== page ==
A longitudinal study of the cognitive and social development of preterm infants

May, Judith Elizabeth (1999) A longitudinal study of the cognitive and social development of preterm infants. Masters thesis, University of Central Lancashire.

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Technological advances are enabling increasingly premature infants to survive and it is this particularly vulnerable population that are exposed, often for prolonged periods of time, to the hazards of the Neonatal Intensive Care Unit environment which can have adverse developmental consequences.
Premature infants have been shown to have difficulties with cognitive/developmental outcomes, social interaction, security of attachment and are frequently perceived as having a more difficult temperament than their term counterparts.
The aim of this study was to address these issues by comparing a group of premature infants (gestational age between 28-33 weeks) of low risk status with a matched group of term infants at 6 and 12 months of age (corrected age for the preterm group) to confirm if there were differences.
Cognitive/developmental outcomes were assessed by the Bayley Scales of Infant Development, Second Edition (BSID, II) using the mental developmental index. Nursing Child Assessment Teaching Scale (NCATS, Barnard, 1978), was used for measures of social interaction. The Attachment Behaviour Q-sort (Version 3.0; Waters and Deane, 1985) was used to assess security of attachment and the Infant Characteristics Questionnaire (ICQ, Bates, Freeland & Lounsbury, 1979) was used to measure perceived difficult temperament.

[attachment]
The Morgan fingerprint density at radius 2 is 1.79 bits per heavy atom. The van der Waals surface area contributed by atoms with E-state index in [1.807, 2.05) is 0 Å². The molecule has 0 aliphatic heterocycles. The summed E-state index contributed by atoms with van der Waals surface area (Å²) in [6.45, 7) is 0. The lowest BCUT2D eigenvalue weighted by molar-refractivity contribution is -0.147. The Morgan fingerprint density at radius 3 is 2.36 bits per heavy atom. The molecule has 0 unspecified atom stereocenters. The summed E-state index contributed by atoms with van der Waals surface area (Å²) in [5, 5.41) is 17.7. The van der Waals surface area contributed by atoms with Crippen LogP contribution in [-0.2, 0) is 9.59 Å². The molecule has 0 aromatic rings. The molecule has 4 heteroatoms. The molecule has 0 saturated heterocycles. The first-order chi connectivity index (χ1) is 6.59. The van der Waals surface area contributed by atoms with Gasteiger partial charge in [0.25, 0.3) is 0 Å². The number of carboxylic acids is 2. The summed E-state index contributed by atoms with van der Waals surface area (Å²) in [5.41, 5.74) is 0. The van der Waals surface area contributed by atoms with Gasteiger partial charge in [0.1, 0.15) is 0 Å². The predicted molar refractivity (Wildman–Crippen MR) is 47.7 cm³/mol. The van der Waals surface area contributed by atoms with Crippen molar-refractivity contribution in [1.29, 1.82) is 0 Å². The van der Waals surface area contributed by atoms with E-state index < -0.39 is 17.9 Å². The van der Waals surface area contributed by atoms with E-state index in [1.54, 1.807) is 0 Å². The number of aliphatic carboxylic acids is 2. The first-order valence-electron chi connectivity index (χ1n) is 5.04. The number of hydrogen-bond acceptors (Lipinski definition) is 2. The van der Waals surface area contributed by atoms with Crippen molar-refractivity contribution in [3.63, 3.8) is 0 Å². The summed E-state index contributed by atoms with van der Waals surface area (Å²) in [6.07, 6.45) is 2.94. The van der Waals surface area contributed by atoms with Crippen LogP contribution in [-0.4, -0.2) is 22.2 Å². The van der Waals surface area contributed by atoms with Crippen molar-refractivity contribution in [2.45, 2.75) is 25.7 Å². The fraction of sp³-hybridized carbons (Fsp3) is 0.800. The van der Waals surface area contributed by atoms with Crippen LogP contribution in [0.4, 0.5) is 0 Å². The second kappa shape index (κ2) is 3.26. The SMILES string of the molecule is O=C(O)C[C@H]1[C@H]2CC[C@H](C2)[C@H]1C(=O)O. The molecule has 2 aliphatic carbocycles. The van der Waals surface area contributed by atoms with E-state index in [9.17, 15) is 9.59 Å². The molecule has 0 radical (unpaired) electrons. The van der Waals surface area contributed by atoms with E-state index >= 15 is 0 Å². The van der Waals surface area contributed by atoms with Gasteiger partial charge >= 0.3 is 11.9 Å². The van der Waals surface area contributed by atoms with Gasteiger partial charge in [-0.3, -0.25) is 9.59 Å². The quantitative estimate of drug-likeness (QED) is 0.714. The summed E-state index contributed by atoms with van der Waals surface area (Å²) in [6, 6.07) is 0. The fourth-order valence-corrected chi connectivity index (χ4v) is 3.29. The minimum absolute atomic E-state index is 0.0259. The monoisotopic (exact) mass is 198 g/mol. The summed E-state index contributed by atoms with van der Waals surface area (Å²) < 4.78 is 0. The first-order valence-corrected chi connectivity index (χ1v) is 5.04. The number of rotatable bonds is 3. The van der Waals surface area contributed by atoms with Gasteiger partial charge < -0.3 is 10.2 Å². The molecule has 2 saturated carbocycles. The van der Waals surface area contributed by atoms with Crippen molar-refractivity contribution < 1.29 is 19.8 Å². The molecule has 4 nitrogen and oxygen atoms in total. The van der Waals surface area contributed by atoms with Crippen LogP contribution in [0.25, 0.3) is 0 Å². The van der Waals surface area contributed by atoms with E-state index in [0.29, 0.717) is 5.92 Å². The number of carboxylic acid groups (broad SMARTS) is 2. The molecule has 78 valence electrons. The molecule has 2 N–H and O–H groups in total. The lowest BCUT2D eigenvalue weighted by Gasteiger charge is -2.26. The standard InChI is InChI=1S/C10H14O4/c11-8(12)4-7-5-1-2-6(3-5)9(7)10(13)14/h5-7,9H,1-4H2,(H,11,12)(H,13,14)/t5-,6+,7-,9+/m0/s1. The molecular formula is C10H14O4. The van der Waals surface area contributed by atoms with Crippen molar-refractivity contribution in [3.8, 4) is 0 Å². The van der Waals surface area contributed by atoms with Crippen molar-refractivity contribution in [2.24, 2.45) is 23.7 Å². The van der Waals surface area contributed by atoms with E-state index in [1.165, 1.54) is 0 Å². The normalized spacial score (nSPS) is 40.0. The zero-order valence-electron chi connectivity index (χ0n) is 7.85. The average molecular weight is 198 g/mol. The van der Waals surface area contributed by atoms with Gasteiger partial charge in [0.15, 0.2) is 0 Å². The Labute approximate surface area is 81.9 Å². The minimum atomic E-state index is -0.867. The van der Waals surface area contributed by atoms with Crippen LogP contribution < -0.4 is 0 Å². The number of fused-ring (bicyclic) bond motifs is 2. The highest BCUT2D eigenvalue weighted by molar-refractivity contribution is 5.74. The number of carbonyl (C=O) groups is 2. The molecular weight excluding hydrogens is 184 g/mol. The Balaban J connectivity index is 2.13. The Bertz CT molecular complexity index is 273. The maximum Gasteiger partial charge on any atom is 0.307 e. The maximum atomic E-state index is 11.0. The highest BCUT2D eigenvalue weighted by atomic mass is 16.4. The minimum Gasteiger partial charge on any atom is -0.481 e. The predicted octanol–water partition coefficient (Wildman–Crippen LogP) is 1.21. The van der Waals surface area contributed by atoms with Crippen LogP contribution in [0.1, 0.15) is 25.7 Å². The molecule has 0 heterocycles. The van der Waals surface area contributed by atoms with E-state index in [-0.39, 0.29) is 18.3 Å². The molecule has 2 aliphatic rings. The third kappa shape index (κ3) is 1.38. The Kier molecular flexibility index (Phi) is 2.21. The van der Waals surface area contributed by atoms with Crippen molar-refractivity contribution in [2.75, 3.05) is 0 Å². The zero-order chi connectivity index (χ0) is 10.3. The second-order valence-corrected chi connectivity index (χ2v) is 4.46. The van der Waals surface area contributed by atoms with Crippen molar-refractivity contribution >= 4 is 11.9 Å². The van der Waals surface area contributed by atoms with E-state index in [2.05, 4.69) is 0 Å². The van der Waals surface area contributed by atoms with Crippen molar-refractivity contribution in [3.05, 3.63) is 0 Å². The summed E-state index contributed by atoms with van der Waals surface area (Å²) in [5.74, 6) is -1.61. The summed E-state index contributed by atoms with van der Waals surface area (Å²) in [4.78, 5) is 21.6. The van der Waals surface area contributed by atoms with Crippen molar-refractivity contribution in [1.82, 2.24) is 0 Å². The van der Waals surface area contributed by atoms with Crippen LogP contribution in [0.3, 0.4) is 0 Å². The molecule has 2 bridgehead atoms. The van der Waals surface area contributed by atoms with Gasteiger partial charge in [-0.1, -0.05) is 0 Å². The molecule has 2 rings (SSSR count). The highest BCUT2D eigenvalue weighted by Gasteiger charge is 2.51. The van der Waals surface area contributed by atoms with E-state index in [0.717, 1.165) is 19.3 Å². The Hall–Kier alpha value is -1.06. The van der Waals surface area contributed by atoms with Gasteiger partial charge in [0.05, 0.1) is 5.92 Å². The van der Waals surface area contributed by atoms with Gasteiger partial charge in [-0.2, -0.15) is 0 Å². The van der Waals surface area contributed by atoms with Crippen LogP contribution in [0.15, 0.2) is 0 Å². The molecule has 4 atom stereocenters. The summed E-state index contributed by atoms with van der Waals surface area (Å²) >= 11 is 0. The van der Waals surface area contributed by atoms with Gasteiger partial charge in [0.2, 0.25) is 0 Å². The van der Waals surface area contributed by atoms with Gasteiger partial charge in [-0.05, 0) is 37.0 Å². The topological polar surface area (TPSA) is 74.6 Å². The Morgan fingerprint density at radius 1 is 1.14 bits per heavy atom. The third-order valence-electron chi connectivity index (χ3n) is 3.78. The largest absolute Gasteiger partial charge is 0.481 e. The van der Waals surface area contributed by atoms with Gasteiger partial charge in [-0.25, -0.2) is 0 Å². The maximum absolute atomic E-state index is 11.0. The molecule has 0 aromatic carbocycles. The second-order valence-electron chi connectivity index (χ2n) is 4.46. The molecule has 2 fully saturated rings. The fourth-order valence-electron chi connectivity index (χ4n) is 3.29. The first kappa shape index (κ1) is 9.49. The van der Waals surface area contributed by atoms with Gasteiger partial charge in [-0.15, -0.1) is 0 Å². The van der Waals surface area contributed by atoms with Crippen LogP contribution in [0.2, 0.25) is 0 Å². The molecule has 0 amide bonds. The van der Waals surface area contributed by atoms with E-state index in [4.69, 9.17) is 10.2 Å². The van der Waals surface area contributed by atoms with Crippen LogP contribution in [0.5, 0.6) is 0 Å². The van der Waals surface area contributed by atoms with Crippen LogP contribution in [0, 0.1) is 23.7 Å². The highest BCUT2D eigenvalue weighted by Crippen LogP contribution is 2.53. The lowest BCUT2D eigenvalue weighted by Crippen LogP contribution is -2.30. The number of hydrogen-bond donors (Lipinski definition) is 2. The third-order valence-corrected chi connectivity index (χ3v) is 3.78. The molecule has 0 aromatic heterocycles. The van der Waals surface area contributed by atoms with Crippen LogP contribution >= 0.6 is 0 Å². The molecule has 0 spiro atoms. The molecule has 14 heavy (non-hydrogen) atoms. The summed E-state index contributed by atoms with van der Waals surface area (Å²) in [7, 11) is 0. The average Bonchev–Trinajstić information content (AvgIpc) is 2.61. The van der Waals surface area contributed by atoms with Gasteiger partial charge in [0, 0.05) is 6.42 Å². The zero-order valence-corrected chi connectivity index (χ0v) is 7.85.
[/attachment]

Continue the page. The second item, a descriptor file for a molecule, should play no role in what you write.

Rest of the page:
The results indicated that Bayley MDI scores of the preterm group were significantly lower than those of the term group at both 6 and 12 months, however, both groups fell within the accepted norms.
There was no significant difference in security of attachment, nor on any of the maternal social interaction measures, nor on perceived difficult temperament between the groups. However, preterm infants obtained lower mean scores on infant social interaction measures.
Bayley scores were positively associated with cognitive growth fostering for both groups. There was a marginal relationship, for the preterm group, between scores on the MI)I and attachment security, but there was no association between attachment security and measures of social interaction for the preterm group and attachment security was negatively associated with maternal sensitivity for terms.
There was an association, for the term infants only, between difficult temperament ratings and Bayley scores and between temperament and attachment for the preterm infants which appeared to reflect differences in maternal caregiving.
These finding should be interpreted with the caveat that because of the large number of correlational analyses, there may be a significant element of false positive observations within the results. The few differences found between pre-term and term infants, however, may be partially due to the fact that the cohort of preterm infants were of low risk status and sample sizes were small but it may also be an indication of recent improvements in the NICU environment.

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